Rammed Earth: Old Meets New in Hybrid Material

Rammed Earth: Old Meets New in Hybrid Material

Rammed earth is an early construction technique dating back to the 2nd century B.C. in China which is finding its way to contemporary buildings. Even in the face of construction codes and authorities which might not comprehend it as a acceptable material such as walls. What’s essentially soil compacted to rock-hard structures, rammed earth walls are actually of the ground they sit upon. They consequently help anchor a house to its website and provide a sustainable option to materials such as concrete, even though some installations may mix portland cement with the dirt.

Cases of buildings using rammed earth walls on Houzz are rare, so interested people should certainly check out Ronald Rael’s excellent book Earth Architecture, which includes contemporary projects in rammed earth and other variants. The few examples which follow illustrate that rammed earth veers from people’s perceptions of this substance, which might be associated with older structures devoid of modern comforts. The projects feature rammed earth along with other materials, in a way that highlights the exceptional substance while making it a complementary element of something larger.

This house in Palo Alto, California by CCS Architecture is the most thorough case of rammed earth on Houzz. A C-shaped exterior wall to the first floor is shaped from dirt excavated from the website (the thick walls on this floor plan). This wall is visible in this photo beneath the ipe-wood-clad volume on the second floor.

Another view of the outside shows one terminus of the rammed earth wall, as it comes toward us in this photo. Walls painted a similar color of the ground turn the corner toward the interior yard, which leads you visually to the house on the first floor having ample glazing. This end of the house on the first floor is the living area…

… Having a seating area beside the distinctive rammed earth wall. We can start to see the horizontal striations of this wall, which is created since shallow sections are compacted as well as the formwork is increased as the process persists. Rael compares this process to the coursing of brickwork, although the expression is much more subtle.

The opposite end of the rammed earth wall (barely visible in the middle-right of the photo) stops just short of this distinct studio structure (at left). The second floor bridges the difference between these one-story volumes.

The entrance to the house is in the gap between the main house and studio. The rammed earth walls in this photo are from the background as well as the left.

Notice: See how the wood walls inside the house have an identical “coursing,” originating from a completely different type of construction.

The wood’s horizontal layering is much more pronounced in this view of the stairs in the elbow of the major house’s first-floor volume. A gap between the stair and the rammed earth wall permits access between the two, but more importantly it allows the rammed earth wall to be constant and therefore valued.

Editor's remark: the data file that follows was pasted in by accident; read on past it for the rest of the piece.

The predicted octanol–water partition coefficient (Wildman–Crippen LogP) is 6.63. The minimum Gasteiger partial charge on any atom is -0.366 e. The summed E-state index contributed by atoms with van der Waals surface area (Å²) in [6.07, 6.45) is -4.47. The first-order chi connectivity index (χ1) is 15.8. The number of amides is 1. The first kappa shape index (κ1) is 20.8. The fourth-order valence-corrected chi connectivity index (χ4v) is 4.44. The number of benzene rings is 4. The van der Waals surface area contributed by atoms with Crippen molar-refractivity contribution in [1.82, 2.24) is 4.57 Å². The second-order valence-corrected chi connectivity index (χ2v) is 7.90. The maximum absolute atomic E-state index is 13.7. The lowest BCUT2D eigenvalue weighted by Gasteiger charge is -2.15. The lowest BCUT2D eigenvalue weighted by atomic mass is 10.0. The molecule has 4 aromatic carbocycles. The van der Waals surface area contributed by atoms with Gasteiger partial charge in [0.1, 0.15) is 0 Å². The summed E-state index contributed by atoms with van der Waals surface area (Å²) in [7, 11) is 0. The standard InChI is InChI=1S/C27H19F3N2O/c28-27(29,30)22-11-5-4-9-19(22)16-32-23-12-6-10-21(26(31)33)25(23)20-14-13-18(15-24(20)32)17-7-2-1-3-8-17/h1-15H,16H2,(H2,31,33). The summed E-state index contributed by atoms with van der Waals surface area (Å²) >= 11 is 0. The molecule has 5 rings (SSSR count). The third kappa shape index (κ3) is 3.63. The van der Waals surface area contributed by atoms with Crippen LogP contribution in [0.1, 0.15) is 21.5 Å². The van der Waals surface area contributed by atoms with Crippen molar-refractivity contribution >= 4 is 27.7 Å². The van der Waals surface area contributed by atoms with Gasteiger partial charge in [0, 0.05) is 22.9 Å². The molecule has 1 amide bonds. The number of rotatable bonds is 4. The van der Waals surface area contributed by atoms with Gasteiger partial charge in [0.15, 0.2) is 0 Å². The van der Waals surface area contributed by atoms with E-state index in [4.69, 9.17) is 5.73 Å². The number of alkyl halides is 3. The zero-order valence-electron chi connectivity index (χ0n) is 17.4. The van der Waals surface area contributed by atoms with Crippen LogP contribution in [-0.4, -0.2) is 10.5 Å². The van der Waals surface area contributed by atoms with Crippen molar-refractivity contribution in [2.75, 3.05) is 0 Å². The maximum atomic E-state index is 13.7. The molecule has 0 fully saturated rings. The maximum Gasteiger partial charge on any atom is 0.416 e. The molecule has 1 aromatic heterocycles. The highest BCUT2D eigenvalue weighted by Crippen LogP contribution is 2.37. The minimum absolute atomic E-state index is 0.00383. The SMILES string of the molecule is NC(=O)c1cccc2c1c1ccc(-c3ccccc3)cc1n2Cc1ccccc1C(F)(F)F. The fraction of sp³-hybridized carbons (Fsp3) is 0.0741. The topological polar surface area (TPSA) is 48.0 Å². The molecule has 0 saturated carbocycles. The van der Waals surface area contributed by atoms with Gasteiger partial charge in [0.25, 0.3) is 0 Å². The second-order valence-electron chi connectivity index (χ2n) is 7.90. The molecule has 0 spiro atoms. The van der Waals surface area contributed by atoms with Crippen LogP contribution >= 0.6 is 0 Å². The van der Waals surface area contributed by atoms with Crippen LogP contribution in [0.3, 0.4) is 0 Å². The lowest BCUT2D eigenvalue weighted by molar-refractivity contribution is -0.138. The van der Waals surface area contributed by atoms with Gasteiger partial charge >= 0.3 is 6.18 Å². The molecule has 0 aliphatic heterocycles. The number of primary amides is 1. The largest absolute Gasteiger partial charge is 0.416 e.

Between the entrance and the stairs lies the kitchen, in which a very long horizontal window is put to the rammed earth wall. Contemporary rammed earth walls are hybrids of old and new techniques, so strengthening and supplementary structure may be utilized to frame openings which traditional techniques would not otherwise allow.

This last view of this house — seen towards the close of the plan with the living area envisioned before — leaves the poles evident, buried inside the rammed earth walls, which hold the roof up. Rammed earth may be used structurally, if local building codes enable it, but the insertion of clerestories atop the walls made these slender steel poles necessary.

Furman + Keil Architects

Another house, the aptly called Rammed Earth Ranch in Austin, Texas, is the renovation of a classic barn constructed of this material. As architects Furman + Keil attest, “The conversion treats the rammed earth walls in regard, touching them assembling multi-level living quarters inside the larger quantity.” A new glass-walled entry inserted in an opening in the rammed earth outside surely indicates that something new is occurring.

Furman + Keil Architects

Inside, awaiting the entrance, the rammed earth walls are two feet thick according to the architects, and could be observed beneath the off-white ceiling.

Furman + Keil Architects

Further interior we can see exactly what the architects describe as “a cabinet interior of a casing, a wood mezzanine reap the benefits of this spaciousness inside the barn.” Like the house from CSS Architecture, walls and other objects are held back from the rammed earth, in a indication of respect which makes the walls component of the occupants daily lives.

Blasen Landscape Architecture

Last is the house in Napa Valley, California designed by New York architects Eliot Lee and Eun Sun Chun with landscapes by Blasen Landscape Architecture, who won an ASLA award for the project. This photograph clearly illustrates the nature of rammed earth walls; its color, its texture, and also the signs of its own making.

Blasen Landscape Architecture

Another view shows how these walls appear to fit so nicely with the native plants. The red earth has a distinctive synergy with all the bark and leaves of the trees, for example, as well as the rock from the home. Rammed earth is not just a description of the substance; it is a place that links the occupants with the land upon which they dwell.

Read More Ideabooks out of John Hill:
Fascinating Industrial Materials: Cor Ten Steel
Material Choices: High Marks for Reinforced Concrete

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